Additionally, Ross explains that young Hispanic males or young African American females have prejudice within their own communities via the social stereotypes of a “macho” Hispanic man and a “strong” African American female.
Role models for these scientists can be hard to come by. Schwartz, at a book signing in Milwaukee, was approached by many female undergraduates, especially Hispanic and Asian students. “I think they found it easier to talk to me because they found a minority within a minority—I’m a woman who’s also a lesbian,” she says.
Although the sample size was small in her study, Erin Cech says she found that “an additional axis of being a minority makes it more difficult to find a connection among their peers. As such, most related more to the racial/ethnic group than their sexual identity.”
Leadership vs. Activism—Missions Impossible?
Being an LGBT scientist and an activist pose certain risks.
“In the scientific community, it’s frowned upon to be an activist,” says Diamond. “When seeking tenure, one needs to be apolitical. When seeking grants, one never knows who’s reviewing them.”
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Many groups are trying to emphasize that one does not have to be an LGBT activist to be an LGBT leader.
“One can also lead the cause by being your whole self at work,” explains Diamond, who suggests talking about your weekend at work if it involved your partner or hanging an LGBT “Safe Zone” sticker on the office door.
Barres feels that this approach is “just semantics” and that LGBT scientists should be both.
“It’s not OK to be silent, to say you’re not an activist. The leaders’ responsibility is to be an activist. It’s not acceptable to be silent about these issues because so many people depend on them to set an example,” he says.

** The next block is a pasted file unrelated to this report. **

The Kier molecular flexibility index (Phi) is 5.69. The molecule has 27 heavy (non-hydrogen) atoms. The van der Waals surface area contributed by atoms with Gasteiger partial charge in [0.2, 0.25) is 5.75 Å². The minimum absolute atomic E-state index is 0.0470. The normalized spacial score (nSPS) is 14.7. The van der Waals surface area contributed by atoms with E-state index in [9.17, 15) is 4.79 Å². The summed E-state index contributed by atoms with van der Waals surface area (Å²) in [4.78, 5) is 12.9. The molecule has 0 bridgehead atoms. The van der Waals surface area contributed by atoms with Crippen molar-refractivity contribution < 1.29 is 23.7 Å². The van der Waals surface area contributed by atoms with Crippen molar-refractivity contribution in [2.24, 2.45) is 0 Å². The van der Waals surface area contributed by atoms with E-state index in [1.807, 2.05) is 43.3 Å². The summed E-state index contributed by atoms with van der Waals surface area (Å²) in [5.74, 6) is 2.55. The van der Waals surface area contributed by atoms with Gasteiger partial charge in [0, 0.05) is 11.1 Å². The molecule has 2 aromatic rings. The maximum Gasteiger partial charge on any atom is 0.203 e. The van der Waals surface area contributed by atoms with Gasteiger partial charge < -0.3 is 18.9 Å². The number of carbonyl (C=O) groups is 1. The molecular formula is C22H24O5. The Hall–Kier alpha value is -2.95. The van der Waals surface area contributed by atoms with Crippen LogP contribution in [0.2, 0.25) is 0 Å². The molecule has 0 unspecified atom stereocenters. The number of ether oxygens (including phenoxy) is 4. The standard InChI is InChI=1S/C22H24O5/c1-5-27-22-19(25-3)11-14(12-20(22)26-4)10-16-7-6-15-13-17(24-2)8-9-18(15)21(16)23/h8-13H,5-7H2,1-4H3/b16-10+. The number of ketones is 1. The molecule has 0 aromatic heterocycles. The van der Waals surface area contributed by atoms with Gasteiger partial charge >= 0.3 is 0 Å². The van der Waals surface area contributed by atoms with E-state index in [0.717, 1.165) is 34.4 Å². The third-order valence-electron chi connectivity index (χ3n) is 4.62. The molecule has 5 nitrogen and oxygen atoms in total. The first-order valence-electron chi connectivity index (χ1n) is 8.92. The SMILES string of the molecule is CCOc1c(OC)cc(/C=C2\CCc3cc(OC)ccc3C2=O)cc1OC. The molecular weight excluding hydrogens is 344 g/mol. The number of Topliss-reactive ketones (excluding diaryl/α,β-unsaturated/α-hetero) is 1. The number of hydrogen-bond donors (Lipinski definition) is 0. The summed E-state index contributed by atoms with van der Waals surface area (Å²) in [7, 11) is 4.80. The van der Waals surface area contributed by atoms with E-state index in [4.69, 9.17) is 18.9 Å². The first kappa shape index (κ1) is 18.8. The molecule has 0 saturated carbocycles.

Barres has been true to his words. One of the battles he’s fought included encouraging the Howard Hughes Medical Institute to open their investigator application process so that more minority scientists could be included. Previously the competition required nominations from universities, and those suggested typically making the nominations and being nominated were predominately white males.
Leadership and activism has also been seen on the professional society front. Barbara Belmont has recently been appointed chair for the American Chemistry Society’s (ACS) newly created Subdivision for Gay and Transgender Chemists and Allies.
“It was a long road to get here,” says Belmont. In the 1990s, gay chemists were meeting on an ad hoc basis at national ACS meetings, trying to get their gatherings published in the ACS meeting program in C&E News. This effort was met with official silence, an action Belmont interprets as “code for ‘it’s making me uncomfortable that you’re telling everyone that you’re queer.’” Eventually, LGBT chemists captured the attention of several ACS presidents with strong commitment to LGBT inclusion in their diversity outreach efforts. These ACS allies have sponsored a reception for LGBT Chemists and Allies since 2008. Belmont is excited about the new subdivision, which gives LGBT chemists a formal “home” within ACS, as well as creating opportunities to educate the Society about LGBT workplace issues through national meeting programming.
Other associations have longer track records with LGBT scientists. NOGLSTP has had a long positive relationship with The American Association for the Advancement of Science (AAAS; the publisher of Science). The AAAS Council issued a resolution against the discrimination of sexual minorities in 1975. In 1994, NOGLSTP was officially recognized as an AAAS Affiliate. Since then, NOGLSTP has had a presence at the AAAS Annual Meetings, sponsoring symposia and receptions for LGBT scientists and allies.
Despite allies from academia, industry, and professional societies many LGBT scientists still remain unknown.
“Unless we are known, we are invisible and we don’t want to be invisible,” says Ross. “When people see you and know you that does more to break down barriers.”
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This article was published as an advertising feature in the October 1, 2010, issue of Science.
Jacqueline Ruttimann Oberst is a freelance writer living in Chevy Chase, Maryland.